164 years ago today.
Lance, pattern 1846, 1848.
Enfield manufacture, 1848.
At the time of the Crimean War (1854-1856) lancer regiments used the Pattern 1846 Lance. This type of lance would have been carried by the 17th Regiment of Light Dragoons (Lancers) during the Charge of the Light Brigade at the Battle of Balaklava on 25 October 1854. They were the only lancer regiment involved in the battle. In the spring of 1855 the 12th (Prince of Wales’s) Royal Regiment of Lancers came from India to join them in the Crimea.
The lance is 9ft long (2.74 m), with a wooden staff made from ash, a spear-shaped pointed steel lance head, which is attached to the staff by rivets, and a steel shoe fitted to the base of the staff. A red and white pennant would have been attached near the lance head.
NAM Accession Number
National Army Museum, London
National Army Museum, Study collection
Sergeant Frederick Peake in old age, dressed in the coatee that he wore during the Charge of the Light Brigade.
Photograph, 1890 ©.
Frederick Thomas Peake (1828-1906) was born in Dublin where he enlisted into the 13th (Light) Dragoons in November 1846, aged 18. After service in the United Kingdom he embarked with the Army of the East in 1854 and was promoted sergeant during the voyage. After being injured during the Charge of the Light Brigade in October 1854, Peake was evacuated first to Scutari and invalided home on 20 December 1854 and remained throughout 1855 at the Invalid Depot at Chatham.
In January 1856 as a result of his wound, Peake was discharged from the Army with a pension of 1/3d per day. Because he could read and write, Peake secured a post as a military stores clerk with an increased pension. He nonetheless encountered financial difficulties and before his death in 1906 had sought relief from the Light Brigade Survivors’ Fund and the Royal Patriotic Fund.
NAM Accession Number
National Army Museum Copyright
National Army Museum, Study collection
(Above: “The Relief of the Light Brigade" by Richard Caton Woodville)
The Battle of Balaclava,
fought on 25 October 1854 during the Crimean War, is probably best remembered for the infamous charge of the Light Brigade, and to a lesser extent the more successful charge of the Heavy Brigade. As the names imply, the Light Brigade was composed of regiments of light cavalry and the Heavy Brigade was made up of regiments of heavy cavalry. several regulation pattern swords were used during the battle because of the differences in light and heavy cavalry swords, because a new sword pattern had recently been approved for all cavalry troopers (but not all regiments had received the new sword), and because officers of both light and heavy cavalry regiments also carried unique patterns.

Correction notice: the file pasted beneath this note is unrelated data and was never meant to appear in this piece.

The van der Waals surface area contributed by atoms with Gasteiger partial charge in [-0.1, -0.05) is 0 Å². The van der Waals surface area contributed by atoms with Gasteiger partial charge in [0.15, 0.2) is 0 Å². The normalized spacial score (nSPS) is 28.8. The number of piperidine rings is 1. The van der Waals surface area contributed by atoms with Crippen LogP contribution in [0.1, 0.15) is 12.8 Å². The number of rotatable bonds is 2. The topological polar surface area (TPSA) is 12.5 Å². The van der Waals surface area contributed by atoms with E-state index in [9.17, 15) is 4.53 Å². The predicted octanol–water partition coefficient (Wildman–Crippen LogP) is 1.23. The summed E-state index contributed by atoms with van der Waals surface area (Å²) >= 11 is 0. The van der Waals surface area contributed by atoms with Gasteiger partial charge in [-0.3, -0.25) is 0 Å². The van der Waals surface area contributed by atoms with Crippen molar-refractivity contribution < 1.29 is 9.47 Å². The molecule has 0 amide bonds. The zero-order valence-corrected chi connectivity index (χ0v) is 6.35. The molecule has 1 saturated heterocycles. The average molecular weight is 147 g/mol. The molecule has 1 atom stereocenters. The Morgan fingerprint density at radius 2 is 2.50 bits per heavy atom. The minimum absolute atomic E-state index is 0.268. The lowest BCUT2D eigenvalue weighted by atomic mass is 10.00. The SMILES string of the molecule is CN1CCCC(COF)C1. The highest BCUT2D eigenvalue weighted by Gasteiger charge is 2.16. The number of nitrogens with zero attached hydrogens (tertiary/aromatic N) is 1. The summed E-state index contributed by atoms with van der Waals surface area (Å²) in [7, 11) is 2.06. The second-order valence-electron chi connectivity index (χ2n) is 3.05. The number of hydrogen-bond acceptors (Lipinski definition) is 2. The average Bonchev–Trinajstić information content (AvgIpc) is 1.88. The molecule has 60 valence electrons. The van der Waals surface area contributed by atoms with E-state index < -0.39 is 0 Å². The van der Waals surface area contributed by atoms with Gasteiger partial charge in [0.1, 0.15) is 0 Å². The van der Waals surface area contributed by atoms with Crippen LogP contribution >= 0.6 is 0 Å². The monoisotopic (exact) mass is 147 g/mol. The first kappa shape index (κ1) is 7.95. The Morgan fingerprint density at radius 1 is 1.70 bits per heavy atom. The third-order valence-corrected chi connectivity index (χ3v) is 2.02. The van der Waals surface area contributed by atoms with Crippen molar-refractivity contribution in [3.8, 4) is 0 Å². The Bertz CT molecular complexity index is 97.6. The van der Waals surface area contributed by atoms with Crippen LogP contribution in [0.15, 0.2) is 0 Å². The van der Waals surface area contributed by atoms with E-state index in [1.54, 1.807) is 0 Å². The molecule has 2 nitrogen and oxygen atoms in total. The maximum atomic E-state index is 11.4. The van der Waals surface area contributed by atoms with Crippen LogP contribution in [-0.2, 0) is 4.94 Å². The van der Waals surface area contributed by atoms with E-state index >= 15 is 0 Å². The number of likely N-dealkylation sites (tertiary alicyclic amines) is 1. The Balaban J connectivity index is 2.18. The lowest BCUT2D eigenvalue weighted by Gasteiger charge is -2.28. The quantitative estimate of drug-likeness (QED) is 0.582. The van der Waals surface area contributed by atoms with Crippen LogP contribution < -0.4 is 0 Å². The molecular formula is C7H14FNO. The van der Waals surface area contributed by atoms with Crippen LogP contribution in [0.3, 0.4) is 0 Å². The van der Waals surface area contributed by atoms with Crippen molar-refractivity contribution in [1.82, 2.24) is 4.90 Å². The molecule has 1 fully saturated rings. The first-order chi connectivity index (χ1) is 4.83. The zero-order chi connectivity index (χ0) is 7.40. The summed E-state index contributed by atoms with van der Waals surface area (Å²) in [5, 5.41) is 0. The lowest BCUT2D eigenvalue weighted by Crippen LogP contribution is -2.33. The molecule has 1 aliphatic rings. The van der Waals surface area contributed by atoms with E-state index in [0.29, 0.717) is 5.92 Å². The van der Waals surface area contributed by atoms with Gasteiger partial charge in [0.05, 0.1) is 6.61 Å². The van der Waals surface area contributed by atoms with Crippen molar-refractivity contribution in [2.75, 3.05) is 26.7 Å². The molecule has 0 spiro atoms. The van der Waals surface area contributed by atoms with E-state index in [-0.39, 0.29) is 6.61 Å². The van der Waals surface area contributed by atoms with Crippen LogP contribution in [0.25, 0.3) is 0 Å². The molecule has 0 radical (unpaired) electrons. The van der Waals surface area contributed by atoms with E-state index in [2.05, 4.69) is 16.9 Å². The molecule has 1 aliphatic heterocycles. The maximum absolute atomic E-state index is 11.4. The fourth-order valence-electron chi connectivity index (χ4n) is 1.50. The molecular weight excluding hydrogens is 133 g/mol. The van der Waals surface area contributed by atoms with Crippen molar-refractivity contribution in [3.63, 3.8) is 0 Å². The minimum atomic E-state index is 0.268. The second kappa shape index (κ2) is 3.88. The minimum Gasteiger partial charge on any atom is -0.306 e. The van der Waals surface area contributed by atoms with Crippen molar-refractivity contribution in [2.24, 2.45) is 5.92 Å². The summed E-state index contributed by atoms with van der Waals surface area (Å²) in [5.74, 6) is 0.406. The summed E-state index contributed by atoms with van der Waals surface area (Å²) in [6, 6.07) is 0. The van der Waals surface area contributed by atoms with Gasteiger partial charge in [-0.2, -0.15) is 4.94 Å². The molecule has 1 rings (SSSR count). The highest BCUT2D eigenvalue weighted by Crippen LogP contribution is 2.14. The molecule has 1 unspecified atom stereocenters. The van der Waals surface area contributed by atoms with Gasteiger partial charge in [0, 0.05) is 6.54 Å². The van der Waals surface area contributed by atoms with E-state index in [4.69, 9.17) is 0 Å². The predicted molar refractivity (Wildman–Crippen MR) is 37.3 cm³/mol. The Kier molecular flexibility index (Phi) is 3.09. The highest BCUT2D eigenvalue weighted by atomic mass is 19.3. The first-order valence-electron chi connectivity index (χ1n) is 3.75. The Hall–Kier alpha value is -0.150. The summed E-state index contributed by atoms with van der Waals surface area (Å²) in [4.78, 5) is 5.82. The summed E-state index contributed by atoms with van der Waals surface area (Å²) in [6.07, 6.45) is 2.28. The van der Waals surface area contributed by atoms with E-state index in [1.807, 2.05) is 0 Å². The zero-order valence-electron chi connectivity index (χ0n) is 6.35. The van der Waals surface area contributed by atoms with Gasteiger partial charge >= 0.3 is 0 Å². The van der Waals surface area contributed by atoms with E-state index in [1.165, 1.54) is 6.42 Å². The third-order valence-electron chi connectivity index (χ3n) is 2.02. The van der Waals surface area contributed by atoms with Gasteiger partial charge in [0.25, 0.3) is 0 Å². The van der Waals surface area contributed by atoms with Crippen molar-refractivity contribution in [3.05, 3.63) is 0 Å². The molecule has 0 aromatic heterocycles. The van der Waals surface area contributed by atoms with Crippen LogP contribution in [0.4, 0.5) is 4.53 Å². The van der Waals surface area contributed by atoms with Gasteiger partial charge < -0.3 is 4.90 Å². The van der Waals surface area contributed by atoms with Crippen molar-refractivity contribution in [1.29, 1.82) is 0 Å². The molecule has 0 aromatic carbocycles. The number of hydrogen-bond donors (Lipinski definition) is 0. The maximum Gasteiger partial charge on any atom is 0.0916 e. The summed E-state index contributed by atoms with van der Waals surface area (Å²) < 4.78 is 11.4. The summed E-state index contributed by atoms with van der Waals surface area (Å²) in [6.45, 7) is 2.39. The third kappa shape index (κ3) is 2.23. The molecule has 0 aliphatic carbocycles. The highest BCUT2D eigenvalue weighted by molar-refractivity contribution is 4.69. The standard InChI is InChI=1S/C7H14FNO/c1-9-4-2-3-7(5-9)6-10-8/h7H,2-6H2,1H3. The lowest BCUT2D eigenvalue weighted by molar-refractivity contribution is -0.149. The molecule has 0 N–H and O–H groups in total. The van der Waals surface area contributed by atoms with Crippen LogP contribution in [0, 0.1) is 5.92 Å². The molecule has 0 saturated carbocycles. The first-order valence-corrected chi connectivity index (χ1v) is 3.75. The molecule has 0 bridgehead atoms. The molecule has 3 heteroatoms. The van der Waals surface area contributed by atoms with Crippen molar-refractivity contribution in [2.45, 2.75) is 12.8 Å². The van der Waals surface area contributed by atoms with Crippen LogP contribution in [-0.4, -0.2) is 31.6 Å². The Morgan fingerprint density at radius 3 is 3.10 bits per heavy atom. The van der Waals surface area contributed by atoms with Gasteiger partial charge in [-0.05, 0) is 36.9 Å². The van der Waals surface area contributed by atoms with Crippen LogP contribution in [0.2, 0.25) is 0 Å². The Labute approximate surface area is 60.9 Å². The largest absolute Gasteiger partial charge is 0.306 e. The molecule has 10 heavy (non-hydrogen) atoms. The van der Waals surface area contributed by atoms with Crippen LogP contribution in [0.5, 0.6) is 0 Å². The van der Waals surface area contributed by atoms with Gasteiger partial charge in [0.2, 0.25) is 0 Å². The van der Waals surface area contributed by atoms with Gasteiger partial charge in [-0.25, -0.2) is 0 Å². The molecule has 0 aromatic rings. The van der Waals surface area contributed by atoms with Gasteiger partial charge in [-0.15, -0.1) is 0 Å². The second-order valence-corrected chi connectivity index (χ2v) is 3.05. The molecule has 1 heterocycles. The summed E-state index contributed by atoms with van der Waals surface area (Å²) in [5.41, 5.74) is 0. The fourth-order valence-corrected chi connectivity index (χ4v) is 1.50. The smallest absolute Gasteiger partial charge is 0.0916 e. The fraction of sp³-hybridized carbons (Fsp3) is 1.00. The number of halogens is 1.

Swords of the Light Brigade
17th Regiment of Light Dragoons (Lancers). The predominant sword for light cavalry troopers would have been the Pattern 1821 Light Cavalry Trooper’s Sword, however it is possible that nearly fifty percent of the troopers were armed with the newest cavalry sword intended as a universal sword for all types of cavalry; the Pattern 1853 Cavalry Trooper’s Sword. It is known that at least some troopers of the 11th (Prince Albert’s Own) Hussars were armed with the P1853.
(Above: Light Cavalry swords)
The Pattern 1821 Light Cavalry Trooper’s Sword (fig. A) featured a slightly curved, single edged blade with one fuller on each side, a steel or iron three bar guard, and a leather covered wood core grip. The Pattern 1853 Cavalry Trooper’s Sword (fig. B) featured Charles Reeves’ “patent solid hilt” construction. This was a full-width tang construction
intended to produce a stronger fighting weapon. Aside from this new construction, the P1853 was very similar to the P1821 Light Cavalry Trooper’s Sword.